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Rajya Sabha Nomination: NOT MEDAL OR DECORATION, by Dr.S.Saraswathi, 30 May, 2012 Print E-mail

Open Forum

New Delhi, 30 May 2012

Rajya Sabha Nomination


By Dr.S.Saraswathi

(Former Director, ICSSR, New Delhi)


Recent  nominations of film actor Rekha and cricketer Sachin Tendulkar  to the Rajya Sabha have created  unusually  unpleasant but necessary debate over the House of Elders role in general, and expectations from nominated members in particular.  Given that the House is not a resort for privileged classes or a house of dolls. 


Importantly, its role in legislating and deliberating bills is as important as the Lok Sabha. Hence, there is no question of treating the Rajya Sabha as an anomaly in a popularly elected democratic Government.  The House has a role which calls for increasing participation in legislative deliberations so that every issue gets the benefit of diverse perspectives.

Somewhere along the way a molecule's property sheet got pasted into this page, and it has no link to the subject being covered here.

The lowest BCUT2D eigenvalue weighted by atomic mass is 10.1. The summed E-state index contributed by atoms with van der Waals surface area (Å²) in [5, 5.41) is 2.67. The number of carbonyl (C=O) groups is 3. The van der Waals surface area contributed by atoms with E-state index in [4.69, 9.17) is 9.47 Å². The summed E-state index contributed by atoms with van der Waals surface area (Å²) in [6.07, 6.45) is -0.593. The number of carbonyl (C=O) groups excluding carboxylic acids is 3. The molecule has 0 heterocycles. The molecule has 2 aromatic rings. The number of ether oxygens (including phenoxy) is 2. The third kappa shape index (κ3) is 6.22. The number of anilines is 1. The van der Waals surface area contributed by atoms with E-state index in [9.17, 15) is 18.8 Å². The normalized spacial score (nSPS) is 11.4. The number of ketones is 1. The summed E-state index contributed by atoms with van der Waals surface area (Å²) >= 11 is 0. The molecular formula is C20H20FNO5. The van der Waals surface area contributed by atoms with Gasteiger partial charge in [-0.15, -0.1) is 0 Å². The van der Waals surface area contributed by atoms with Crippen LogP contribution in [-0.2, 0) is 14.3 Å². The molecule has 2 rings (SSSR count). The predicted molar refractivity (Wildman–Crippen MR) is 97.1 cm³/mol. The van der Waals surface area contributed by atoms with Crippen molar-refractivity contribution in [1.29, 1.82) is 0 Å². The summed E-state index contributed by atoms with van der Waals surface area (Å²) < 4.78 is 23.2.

In fact, nomination of a few members to the Rajya Sabha is to facilitate the entry of distinguished personalities to Parliament whereby their viewpoints in their respective fields of specialisation is available to the nation. As eminent persons would normally be dis-inclined to enter the rough-tumble road of politics. 


The Rajya Sabha consists of 250 members, of which 238 are from States and Union Territories and 12 persons are nominated by the President. According to the Constitution, “nominated members shall consist of persons having special knowledge or practical experience in respect of such matters as Literature, Science, Art, and Social service.”  As the President has to act on the advice of his Council of Ministers, nominations are practically made by the Government.